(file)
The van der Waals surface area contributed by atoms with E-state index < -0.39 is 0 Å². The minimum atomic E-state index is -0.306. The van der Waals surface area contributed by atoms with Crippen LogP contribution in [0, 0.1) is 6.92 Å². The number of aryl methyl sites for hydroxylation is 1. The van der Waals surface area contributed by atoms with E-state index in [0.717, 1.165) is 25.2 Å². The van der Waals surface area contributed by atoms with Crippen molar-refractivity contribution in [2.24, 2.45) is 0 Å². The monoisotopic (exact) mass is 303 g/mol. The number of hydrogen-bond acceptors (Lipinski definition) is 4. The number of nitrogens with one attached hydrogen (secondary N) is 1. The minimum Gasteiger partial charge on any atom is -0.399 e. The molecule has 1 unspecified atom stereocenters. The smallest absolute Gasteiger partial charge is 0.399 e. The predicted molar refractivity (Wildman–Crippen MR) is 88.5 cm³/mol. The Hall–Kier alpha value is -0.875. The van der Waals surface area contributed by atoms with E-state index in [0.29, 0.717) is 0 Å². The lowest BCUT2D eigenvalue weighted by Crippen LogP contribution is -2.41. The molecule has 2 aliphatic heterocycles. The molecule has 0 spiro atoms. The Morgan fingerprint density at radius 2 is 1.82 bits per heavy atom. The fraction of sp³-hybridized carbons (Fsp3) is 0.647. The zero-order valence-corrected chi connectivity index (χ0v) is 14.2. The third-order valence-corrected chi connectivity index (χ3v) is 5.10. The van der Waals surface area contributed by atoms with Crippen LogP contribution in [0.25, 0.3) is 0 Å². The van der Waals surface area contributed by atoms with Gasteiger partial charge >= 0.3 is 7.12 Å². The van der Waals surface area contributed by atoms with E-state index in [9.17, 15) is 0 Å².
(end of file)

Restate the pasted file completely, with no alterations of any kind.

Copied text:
The van der Waals surface area contributed by atoms with E-state index < -0.39 is 0 Å². The minimum atomic E-state index is -0.306. The van der Waals surface area contributed by atoms with Crippen LogP contribution in [0, 0.1) is 6.92 Å². The number of aryl methyl sites for hydroxylation is 1. The van der Waals surface area contributed by atoms with E-state index in [0.717, 1.165) is 25.2 Å². The van der Waals surface area contributed by atoms with Crippen molar-refractivity contribution in [2.24, 2.45) is 0 Å². The monoisotopic (exact) mass is 303 g/mol. The number of hydrogen-bond acceptors (Lipinski definition) is 4. The number of nitrogens with one attached hydrogen (secondary N) is 1. The minimum Gasteiger partial charge on any atom is -0.399 e. The molecule has 1 unspecified atom stereocenters. The smallest absolute Gasteiger partial charge is 0.399 e. The predicted molar refractivity (Wildman–Crippen MR) is 88.5 cm³/mol. The Hall–Kier alpha value is -0.875. The van der Waals surface area contributed by atoms with E-state index in [0.29, 0.717) is 0 Å². The lowest BCUT2D eigenvalue weighted by Crippen LogP contribution is -2.41. The molecule has 2 aliphatic heterocycles. The molecule has 0 spiro atoms. The Morgan fingerprint density at radius 2 is 1.82 bits per heavy atom. The fraction of sp³-hybridized carbons (Fsp3) is 0.647. The zero-order valence-corrected chi connectivity index (χ0v) is 14.2. The third-order valence-corrected chi connectivity index (χ3v) is 5.10. The van der Waals surface area contributed by atoms with Crippen LogP contribution in [0.25, 0.3) is 0 Å². The van der Waals surface area contributed by atoms with Gasteiger partial charge >= 0.3 is 7.12 Å². The van der Waals surface area contributed by atoms with E-state index in [9.17, 15) is 0 Å².